Care and Commitment: Taking the Personal Point of View
by Jeffrey Blustein
Care and Commitment is the best work to come out of the ethics of care vicinity. Rather than claim care, deontology, and consequentialism are constantly at odds, Blustein attempts a three-way dovetail. The dovetail does not always work, but Bluestein delivers many good and fascinating ideas, arguing that we should value individuals for more than their status, talents, and willingness to do things for us.
The author covers what caring is and is not. Quoth Annette Baier, “A [sometimes] reliable sign of caring is the intolerance of ignorance about the current state of what we care about.” Blustein sees caring as being moved to do something that affects the thing we care about.
There are, he points out, advantages in not caring. Not caring protects us from anxieties and problems arising when care is misplaced, excessive or leads to other disasters. Caring in the wrong ways wrecks integrity--not to mention character. Yet not caring, strips life of uniquely human qualities. A splendid section covers the depression suffered by J.S. Mill when Mill no longer cared about his goals. Blustein explains how we can learn to care more on a metalevel—caring about caring.
Blustein claims we are often mistaken about how much we care and how much we care about a thing compared to other things. We may think we care more about romance than football, but the opposite may be the case, especially if we take a look at receipts and time spent.
A splendid section discusses Harry Frankfurt’s ideas on wantonness. Non-wantons often think about their motivations, selecting and rejecting motivations. They choose desires and can choose to act in opposition to their desires. They can identify with a desire so that the desire resounds within them. (Change what you want? What a strange concept in the world of “I want what I want and there is no changing my mind.” Heaven forbid that anyone should develop a new interest for reasons other than or in addition to impulse or entertainment.)
Wantons, he writes, are unable or unwilling to know their motivations, not caring which desires are strongest. They act on whichever desire is strongest. Wantons are limited. Various desires compete and take hold of them.
Constantly losing interest, being easily distracted without thinking about the losses caused by being distracted or not thinking where interest should be directed are wanton behaviors. Those who reason and carefully choose their actions and desires but do not do what they believe they should do are not wantons. They are weak-willed.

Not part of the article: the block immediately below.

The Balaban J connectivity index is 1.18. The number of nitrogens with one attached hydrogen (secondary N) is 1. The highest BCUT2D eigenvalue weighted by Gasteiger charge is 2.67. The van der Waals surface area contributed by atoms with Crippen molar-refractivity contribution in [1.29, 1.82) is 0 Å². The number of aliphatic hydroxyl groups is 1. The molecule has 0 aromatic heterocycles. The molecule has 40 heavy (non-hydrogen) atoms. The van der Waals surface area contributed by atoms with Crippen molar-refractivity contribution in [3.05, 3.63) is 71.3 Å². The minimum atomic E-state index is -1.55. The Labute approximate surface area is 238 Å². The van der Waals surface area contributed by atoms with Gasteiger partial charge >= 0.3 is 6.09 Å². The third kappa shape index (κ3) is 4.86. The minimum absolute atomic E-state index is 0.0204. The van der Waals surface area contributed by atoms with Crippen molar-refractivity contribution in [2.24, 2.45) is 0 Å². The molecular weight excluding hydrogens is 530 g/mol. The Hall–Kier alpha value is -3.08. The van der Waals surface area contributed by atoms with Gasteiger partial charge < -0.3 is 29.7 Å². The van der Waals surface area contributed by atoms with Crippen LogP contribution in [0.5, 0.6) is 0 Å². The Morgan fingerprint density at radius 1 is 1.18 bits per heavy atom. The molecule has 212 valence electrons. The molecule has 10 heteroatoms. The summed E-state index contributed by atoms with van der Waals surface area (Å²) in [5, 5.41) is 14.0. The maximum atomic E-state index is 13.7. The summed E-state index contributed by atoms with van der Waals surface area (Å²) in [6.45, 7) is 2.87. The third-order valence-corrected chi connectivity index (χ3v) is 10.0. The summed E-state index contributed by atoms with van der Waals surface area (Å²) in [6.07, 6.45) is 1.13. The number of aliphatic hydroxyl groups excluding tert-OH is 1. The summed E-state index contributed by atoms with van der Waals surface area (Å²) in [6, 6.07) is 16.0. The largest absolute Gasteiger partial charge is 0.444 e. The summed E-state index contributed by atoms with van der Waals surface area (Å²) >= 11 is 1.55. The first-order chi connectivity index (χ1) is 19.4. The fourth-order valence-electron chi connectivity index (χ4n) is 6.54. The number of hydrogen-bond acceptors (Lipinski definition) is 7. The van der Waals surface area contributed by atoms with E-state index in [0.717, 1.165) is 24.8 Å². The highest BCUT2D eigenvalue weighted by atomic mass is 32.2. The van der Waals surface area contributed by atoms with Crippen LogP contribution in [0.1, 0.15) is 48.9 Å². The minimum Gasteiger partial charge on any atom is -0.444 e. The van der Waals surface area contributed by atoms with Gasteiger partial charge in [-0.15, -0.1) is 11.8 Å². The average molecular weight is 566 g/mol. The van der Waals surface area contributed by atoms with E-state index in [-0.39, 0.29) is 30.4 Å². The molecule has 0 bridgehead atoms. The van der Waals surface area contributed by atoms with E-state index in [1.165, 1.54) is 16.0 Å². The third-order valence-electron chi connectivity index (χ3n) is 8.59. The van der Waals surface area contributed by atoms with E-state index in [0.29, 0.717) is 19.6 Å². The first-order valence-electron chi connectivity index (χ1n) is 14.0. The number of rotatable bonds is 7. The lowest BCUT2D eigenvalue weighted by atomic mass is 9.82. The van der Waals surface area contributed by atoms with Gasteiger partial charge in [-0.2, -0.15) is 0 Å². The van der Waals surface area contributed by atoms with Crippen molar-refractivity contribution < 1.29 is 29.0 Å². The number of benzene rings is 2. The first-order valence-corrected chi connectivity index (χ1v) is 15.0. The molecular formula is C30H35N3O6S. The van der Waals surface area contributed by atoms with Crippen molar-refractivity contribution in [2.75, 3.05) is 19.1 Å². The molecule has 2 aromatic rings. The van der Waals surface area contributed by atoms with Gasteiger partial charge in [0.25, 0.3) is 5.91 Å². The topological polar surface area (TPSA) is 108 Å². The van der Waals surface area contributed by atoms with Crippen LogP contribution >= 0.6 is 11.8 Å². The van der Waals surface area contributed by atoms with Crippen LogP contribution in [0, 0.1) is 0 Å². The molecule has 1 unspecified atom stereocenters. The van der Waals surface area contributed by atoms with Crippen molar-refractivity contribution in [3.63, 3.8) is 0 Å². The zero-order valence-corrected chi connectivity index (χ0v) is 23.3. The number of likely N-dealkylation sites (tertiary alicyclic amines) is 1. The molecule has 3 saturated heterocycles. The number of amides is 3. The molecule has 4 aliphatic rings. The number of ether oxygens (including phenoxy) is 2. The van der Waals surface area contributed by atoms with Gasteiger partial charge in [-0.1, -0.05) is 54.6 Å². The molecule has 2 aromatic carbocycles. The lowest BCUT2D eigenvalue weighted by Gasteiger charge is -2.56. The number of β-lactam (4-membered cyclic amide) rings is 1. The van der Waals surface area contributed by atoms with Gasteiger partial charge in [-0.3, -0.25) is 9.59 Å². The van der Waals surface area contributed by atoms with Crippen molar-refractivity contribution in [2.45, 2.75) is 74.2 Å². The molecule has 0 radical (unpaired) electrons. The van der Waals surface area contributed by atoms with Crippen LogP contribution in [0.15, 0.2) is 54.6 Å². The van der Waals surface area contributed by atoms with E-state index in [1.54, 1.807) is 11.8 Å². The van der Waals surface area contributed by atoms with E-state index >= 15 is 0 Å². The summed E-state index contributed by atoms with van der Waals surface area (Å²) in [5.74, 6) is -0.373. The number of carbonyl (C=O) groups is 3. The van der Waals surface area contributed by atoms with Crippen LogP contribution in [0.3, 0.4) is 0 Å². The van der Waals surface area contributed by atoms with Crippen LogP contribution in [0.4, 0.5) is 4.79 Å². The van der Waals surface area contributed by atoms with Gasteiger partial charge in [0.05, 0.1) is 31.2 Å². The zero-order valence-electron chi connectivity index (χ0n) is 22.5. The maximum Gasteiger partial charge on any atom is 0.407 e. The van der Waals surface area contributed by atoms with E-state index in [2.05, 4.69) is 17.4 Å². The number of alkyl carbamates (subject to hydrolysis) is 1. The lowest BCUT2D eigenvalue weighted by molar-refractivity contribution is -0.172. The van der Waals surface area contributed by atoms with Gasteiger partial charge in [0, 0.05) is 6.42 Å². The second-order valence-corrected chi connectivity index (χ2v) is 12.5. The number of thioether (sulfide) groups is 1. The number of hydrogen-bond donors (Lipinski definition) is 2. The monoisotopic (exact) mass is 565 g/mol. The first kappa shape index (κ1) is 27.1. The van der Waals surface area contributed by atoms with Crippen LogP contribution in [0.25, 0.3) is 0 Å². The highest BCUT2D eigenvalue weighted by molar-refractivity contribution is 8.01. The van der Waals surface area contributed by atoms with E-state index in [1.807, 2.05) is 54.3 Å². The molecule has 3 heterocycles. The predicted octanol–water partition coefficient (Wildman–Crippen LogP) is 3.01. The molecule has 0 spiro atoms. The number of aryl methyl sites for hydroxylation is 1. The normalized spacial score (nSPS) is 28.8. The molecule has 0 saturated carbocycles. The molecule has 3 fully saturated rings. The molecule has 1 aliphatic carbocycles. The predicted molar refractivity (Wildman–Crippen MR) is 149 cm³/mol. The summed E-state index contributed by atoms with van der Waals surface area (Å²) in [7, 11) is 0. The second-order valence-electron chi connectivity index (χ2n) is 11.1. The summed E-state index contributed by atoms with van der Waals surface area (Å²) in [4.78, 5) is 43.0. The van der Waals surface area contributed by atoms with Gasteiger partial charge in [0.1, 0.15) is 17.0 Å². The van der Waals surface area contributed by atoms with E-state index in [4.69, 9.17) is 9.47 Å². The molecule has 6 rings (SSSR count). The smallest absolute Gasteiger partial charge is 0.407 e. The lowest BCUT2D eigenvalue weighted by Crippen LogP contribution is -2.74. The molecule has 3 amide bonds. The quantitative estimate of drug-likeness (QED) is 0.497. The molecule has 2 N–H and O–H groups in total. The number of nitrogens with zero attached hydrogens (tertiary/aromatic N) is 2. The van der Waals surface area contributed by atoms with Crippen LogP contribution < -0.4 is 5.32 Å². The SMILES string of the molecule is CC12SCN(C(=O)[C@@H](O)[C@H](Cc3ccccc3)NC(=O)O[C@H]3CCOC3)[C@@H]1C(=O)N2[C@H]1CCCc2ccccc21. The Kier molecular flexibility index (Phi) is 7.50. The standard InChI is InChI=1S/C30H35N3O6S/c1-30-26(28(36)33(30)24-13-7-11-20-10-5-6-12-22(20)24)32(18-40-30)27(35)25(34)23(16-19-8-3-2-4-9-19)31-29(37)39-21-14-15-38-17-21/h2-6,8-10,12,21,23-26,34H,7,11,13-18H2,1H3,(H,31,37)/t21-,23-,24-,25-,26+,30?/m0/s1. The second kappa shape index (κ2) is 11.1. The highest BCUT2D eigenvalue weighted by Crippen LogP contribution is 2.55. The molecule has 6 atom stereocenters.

The section on integrity and self-transformation argues that we should often re-evaluate, find better commitments, and get rid of misplaced guilt. “Keeping my options open” is sometimes code for making halfhearted efforts toward the options I supposedly committed to. Never doing more than toying with life roles is a disgrace to myself. We should make worthy commitments despite uncertainty.
Bluestein argues for limited propinquity (meaning paying more attention to situations close to us and not interfering in distant situations we know nothing about). We should, however, interfere in far away situations—my species, my planet, and my universe--when we know what we are doing.
He proposes that major commitments to nearby humans are important for developing identity, integrity and a sense of being valuable and needed. We have better knowledge of what would benefit or harm those closest to us than those farthest from us, no matter how much information flows through the Internet. (We have better knowledge of what treatment those closest to us deserve also.) Some humans can function with zero propinquity--they can treat a stranger 5,000 miles away the same way they treat their siblings--but most of us cannot function without close attachments. Some individuals seem inclined toward xenocentrism. They loath what is around them, yet offer love and assistance to distant strangers they know little about. If zero propinquity were always the rule for all individuals, we would end up with broken societies.
Those who understand what benefits intimates are, allegedly, better able to understand what benefits strangers. In proper doses, close relationships may encourage general compassion and connectedness--more than permanent disconnection accomplishes, though some close relationships encourage misplaced hostility toward out-groups. Oxytocin, the cuddle chemical, may cause both bonding and hostility toward outsiders.
This is a complex work with dense text, not for the faint of mind. The sections on wantonness and the importance of caring are terrific. Recommended. 273p (C) 1991
—book review article by JT Fournier, last updated October 17, 2014